A recent article -- on how Battlestar Galactica could save your marriage -- includes a commentary on why women love BSG by sometime-geek chick Martha Brockenbrough, a former contributor to Slate and the founder of the SPOGG, the Society for the Promotion of Good Grammar (which I totally respect). But I beg to differ with some of Martha's points on the issue of women and sci-fi. An excerpt:
There are other secondary characters in steady relationships, though, and this satisfies a woman's romantic sweet tooth. One of these might even be the most adorable love affair on TV, between Karl "Helo" Agathon and Sharon "Boomer" Valerii, even if only one of the partners is a human. Neither of them knew Sharon was a Cylon when they first fell for each other. Both were devastated when they found out, but Helo never wavered. And even though the humans abused her, Sharon also did what she could to help them survive. These two are heroes, dammit!
First, there's the stereotyping: a woman's "romantic sweet tooth"? Second, a strange sense of "adorable": I find Helo and Sharon attractive people, but their marriage is not "adorable." It's a strong relationship that's been forged through a lot of determination and trust. Third and most egregious, a lack of understanding of plot and character: "Neither of them knew Sharon was a Cylon when they first fell for each other." Wha-a? I suppose when Athena-to-be bedded Helo in the forest and then reported to Six and Doral afterward on the rooftop that "we had sex," it was a completely unconscious move on her part? And -- there's the small fact that Boomer isn't even the Sharon Helo married.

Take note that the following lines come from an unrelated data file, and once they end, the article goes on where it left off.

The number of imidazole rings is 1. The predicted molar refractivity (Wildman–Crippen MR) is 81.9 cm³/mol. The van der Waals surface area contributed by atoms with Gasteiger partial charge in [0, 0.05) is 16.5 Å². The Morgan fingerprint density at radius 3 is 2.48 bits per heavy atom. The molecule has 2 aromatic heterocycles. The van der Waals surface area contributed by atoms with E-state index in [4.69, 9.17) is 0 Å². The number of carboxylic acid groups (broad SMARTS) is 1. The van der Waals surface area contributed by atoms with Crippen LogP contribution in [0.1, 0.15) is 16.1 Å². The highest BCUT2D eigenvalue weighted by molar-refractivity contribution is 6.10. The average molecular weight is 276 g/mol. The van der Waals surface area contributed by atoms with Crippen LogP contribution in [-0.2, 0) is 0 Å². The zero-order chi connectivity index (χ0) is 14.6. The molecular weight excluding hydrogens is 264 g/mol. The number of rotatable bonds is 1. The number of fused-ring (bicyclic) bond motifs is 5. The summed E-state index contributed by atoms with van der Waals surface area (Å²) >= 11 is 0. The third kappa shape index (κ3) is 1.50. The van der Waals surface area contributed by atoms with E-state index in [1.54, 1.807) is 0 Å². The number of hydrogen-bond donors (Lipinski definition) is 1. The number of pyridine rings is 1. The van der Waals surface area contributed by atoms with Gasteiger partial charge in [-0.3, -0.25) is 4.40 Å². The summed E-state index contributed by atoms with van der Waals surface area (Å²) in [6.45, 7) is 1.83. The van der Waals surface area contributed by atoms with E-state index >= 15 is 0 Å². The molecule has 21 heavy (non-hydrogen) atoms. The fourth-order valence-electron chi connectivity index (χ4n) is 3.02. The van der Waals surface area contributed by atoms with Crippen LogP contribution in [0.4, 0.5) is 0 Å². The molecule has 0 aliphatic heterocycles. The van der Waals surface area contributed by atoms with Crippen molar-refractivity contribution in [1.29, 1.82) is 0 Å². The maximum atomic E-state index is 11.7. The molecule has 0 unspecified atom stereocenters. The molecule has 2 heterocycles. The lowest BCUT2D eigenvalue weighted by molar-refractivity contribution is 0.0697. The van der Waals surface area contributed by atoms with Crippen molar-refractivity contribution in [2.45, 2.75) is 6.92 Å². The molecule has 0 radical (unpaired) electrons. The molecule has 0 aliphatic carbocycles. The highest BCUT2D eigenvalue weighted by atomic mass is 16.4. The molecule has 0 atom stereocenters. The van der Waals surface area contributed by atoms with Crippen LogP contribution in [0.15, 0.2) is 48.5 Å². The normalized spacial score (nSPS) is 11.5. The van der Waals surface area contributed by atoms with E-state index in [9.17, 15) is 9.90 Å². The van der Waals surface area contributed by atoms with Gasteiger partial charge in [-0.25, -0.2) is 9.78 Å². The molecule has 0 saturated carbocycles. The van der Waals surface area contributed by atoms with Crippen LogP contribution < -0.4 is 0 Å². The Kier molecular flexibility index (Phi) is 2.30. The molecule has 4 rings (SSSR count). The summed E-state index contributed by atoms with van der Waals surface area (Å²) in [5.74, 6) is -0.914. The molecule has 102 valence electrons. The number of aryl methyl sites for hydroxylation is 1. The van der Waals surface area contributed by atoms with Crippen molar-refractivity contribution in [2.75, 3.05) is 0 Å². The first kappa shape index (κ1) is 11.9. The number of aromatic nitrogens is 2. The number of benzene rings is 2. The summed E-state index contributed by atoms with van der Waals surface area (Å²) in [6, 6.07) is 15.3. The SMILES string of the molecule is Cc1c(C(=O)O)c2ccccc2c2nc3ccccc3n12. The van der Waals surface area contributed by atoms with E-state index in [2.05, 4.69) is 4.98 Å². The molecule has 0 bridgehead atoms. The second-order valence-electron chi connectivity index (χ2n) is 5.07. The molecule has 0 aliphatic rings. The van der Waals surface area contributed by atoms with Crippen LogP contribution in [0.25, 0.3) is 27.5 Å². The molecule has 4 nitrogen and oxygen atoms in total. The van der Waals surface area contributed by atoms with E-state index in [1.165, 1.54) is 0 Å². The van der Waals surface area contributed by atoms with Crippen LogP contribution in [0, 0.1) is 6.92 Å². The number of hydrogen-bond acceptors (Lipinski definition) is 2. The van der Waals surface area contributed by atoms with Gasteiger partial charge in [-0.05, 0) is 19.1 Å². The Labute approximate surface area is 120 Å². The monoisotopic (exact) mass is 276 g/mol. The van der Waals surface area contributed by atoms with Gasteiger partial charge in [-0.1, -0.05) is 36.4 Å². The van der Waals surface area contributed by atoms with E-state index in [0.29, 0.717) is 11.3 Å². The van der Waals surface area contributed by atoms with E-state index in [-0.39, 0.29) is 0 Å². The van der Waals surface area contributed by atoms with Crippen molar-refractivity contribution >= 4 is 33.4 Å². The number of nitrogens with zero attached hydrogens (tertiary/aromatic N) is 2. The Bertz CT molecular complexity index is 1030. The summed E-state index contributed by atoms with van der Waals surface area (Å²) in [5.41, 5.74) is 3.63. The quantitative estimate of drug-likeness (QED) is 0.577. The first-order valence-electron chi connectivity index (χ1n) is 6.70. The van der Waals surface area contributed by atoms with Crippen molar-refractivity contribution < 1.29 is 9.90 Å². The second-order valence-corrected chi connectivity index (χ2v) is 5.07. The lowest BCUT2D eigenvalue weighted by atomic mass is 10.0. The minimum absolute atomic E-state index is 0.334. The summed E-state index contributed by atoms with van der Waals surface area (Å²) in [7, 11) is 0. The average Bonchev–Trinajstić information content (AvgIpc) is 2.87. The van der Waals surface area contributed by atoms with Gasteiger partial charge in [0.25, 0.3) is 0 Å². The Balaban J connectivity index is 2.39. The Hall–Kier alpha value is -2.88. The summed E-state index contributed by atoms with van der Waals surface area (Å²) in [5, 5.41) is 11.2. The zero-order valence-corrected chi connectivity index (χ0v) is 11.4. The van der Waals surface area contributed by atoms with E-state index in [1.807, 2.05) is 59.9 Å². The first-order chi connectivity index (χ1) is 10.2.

A female commentator who says women love BSG because it's romantic and who can't tell Cylon models apart or understand the basic elements of the story? I love ya, Martha, but you can't speak for geek girls until you've spent a few dozen hours with the DVDs and done your homework.
One of the fundamental (and best) qualities of a geek girl is that she knows her stuff. Being intellectual equals with geek guys is what makes geekdom so cool - it's not as comfortably nested in the old thinking that men should outsmart women and women should out-sexy men. (Well, at least not the first part.) Geek girls are allowed to make mistakes just like anyone -- but if you can't tell Sharons apart when there are only two to keep track of - you lose your geek card.
Update: Don't miss additional comments on this post in this GWC Forum thread.